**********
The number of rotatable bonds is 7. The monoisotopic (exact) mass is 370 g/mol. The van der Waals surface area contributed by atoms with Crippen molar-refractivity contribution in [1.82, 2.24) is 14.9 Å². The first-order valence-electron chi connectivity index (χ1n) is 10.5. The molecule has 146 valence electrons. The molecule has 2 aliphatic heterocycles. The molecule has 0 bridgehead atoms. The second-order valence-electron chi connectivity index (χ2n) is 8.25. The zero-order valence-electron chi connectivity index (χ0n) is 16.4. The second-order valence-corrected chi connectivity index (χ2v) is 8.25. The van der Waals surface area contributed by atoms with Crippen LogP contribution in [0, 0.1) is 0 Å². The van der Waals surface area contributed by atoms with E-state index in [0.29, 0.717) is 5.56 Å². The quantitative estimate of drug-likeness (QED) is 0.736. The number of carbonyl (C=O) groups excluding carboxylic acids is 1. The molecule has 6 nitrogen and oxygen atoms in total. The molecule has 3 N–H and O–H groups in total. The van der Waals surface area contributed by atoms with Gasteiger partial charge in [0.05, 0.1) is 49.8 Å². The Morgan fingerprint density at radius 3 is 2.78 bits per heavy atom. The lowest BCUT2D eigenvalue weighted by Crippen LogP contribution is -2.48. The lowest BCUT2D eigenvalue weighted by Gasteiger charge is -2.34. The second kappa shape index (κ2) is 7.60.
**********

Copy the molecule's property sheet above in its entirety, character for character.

The number of rotatable bonds is 7. The monoisotopic (exact) mass is 370 g/mol. The van der Waals surface area contributed by atoms with Crippen molar-refractivity contribution in [1.82, 2.24) is 14.9 Å². The first-order valence-electron chi connectivity index (χ1n) is 10.5. The molecule has 146 valence electrons. The molecule has 2 aliphatic heterocycles. The molecule has 0 bridgehead atoms. The second-order valence-electron chi connectivity index (χ2n) is 8.25. The zero-order valence-electron chi connectivity index (χ0n) is 16.4. The second-order valence-corrected chi connectivity index (χ2v) is 8.25. The van der Waals surface area contributed by atoms with Crippen LogP contribution in [0, 0.1) is 0 Å². The van der Waals surface area contributed by atoms with E-state index in [0.29, 0.717) is 5.56 Å². The quantitative estimate of drug-likeness (QED) is 0.736. The number of carbonyl (C=O) groups excluding carboxylic acids is 1. The molecule has 6 nitrogen and oxygen atoms in total. The molecule has 3 N–H and O–H groups in total. The van der Waals surface area contributed by atoms with Gasteiger partial charge in [0.05, 0.1) is 49.8 Å². The Morgan fingerprint density at radius 3 is 2.78 bits per heavy atom. The lowest BCUT2D eigenvalue weighted by Crippen LogP contribution is -2.48. The lowest BCUT2D eigenvalue weighted by Gasteiger charge is -2.34. The second kappa shape index (κ2) is 7.60.